The Golden Rendezvous

Title:                      The Golden Rendezvous

Author:                 Alistair MacLean

MacLean, Alistair (1962). The Golden Rendezvous. Garden City, NY: Doubleday

LCCN:    62011461

Z4.M1626 Go2

Date Updated:  November 17, 2015

Alistair MacLean, one of the premier adventure storywriters, is at his best when writing first-person narratives that put his protagonists in perilous situations, and then push them to the limits of physical, emotional, and psychological endurance. His early novels are exciting, full of cliff-hanging situations, and rife with clever “detection” in the classical sense: MacLean plays by the classical detective rules, placing all of the clues in front of the reader, and, at his most cunning, daring the reader to figure out who the criminal mastermind is.

But the detection, and the undertones of “espionage”, are superficial elements used to keep the narrative moving briskly along between action set pieces that pit the protagonist against impossible odds and, very often, against the severest imaginable environmental extremes. By these standards, The Golden Rendezvous is one of his better books.

It is an excellent blend of mystery, suspense, clever bluffs and double bluffs, self-deprecating wit, action, and our protagonist’s determined efforts to overcome painful injuries and antagonistic environmental extremes.

A luxury cruise ship is hijacked at sea by a master criminal whose intention is not a simple ransoming of the wealthy hostages on board. Exactly what his goal is forms part of the mystery that is left for our hero, the injured first officer of the ship, John Carter, to ferret out, and to undermine.

The Golden Rendezvous finds MacLean at near-top form. The book does not have quite the verve of The Satan Bug, The Dark Crusader, or When Eight Bells Toll, but it comes close. Which, at the high level that MacLean delivers excitement and page-turning suspense, makes for outstanding adventure story reading.

The Collectors

Title:                      The Collectors

Author:                                David Baldacci

Baldacci, David (2006). The Collectors. New York: Warner Books

LCCN:    2006010986

PS3552.A446 C65 2006


  • “The assassination of the Speaker of the House sets the members of the Camel Club in a race to prevent a silent yet bloody coup in Washington”–Provided by the publisher


Date Updated:  November 12, 2015

The four disillusioned, aging gentlemen featured in Baldacci’s 2005 best-seller, The Camel Club, return in this engaging offering. The ringleader of the eccentric Washington, D.C., group (comprised of obsessive-compulsive computer-whiz Milton Farb, decorated Vietnam vet Rueben Rhodes, and slightly rumpled library-scholar Caleb Shaw) is an ex-CIA conspiracy theorist who goes by the pseudonym Oliver Stone. All are reunited when Shaw’s boss, the Library of Congress’ director of Rare Books and Special Collections,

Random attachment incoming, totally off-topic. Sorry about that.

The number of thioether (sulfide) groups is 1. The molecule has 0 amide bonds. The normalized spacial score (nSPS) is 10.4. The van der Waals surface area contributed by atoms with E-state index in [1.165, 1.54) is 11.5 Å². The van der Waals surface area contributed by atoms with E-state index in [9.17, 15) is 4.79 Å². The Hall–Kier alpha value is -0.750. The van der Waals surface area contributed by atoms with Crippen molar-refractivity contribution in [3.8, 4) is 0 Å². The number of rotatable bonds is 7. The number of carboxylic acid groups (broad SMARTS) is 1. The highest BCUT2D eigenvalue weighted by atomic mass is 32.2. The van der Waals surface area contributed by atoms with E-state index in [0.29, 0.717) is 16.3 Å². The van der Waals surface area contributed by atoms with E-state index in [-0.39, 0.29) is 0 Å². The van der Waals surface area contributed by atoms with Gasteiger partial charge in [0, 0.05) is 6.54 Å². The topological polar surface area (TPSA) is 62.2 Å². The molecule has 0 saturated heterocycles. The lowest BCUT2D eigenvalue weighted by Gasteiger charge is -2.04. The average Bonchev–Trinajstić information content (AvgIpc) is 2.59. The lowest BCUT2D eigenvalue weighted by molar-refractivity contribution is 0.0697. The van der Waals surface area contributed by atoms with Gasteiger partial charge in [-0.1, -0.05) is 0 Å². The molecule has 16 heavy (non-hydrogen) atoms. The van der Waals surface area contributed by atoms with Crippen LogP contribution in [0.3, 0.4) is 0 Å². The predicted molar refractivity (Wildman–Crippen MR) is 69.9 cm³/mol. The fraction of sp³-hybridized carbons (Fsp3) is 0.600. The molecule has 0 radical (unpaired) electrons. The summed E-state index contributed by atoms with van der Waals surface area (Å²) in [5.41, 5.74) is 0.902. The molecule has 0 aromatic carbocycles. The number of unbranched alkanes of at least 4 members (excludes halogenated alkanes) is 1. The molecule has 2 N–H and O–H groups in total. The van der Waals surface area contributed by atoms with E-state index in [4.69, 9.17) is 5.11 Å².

is found dead. Why was he killed? Might it have been for possession of a rare collection of Puritan psalms?

Meanwhile, a few hundred miles away, sexy scam artist Annabelle Conroy avenges her mother’s death with a fiendishly clever con pulled on a nefarious Atlantic City casino
magnate. Though his two plots converge in a rather contrived way, Baldacci delivers crisp, economical prose and a cast of spies, misfits, and assassins that would make even the most patriotic citizen question the American political system. The best of the characters include gorgeous, gutsy newcomer Annabelle and the wonderfully idiosyncratic Stone, who spends many a day camped out on the lawn across from the White House with a sign that says, “I want the truth.”

The Bourne Supremacy

Title:                      The Bourne Supremacy

Author:                 Robert Ludlum

Ludlum, Robert (1986). The Bourne Supremacy. Franklin Center, PA: Franklin Library

LCCN:    87100059

PS3562.U26 B68 1986c


Date Updated:  November 10, 2015

I’ve enjoyed the Bourne series. I’ve enjoyed the movie versions less. As good an actor that Matt Damon is he is not convincing to me as representing the character in the book. This second in the Bourne series, The Bourne Supremacy, is a head-spinning, spine-jolting, intricately mystifying, Armageddonish, in short Ludlumesque, thriller.

A Beijing leader of seemingly irreproachable reputation, secretly a Guomintang fanatic, has masterminded a plot to take over Hong Kong via political assassination, the result of which would be civil war in China and possibly global disaster. His principal agent is an assassin-for-hire masquerading as the legendary “Jason Bourne,” a one-time secret U.S. agent now, under his real name David Webb, struggling with the aid of a psychiatrist and his loving wife Marie to recover from amnesia.

Only one man can destroy the conspiracy: Webb, who must be persuaded to re-assume his Bourne identity, track down the impostor and through him lay a trap for the vile Shengthe “persuasion” to be by way of his abducted wife. The action jolts from the back alleys of Hong Kong and Kowloon to a secret government complex in the Colorado mountains to the seats of power in Beijing and even the interior of Mao’s tomb. Every chapter ends with a cliff-hanger; the story brims with assassination, torture, hand-to-hand combat, sudden surprise and intrigue within intrigue.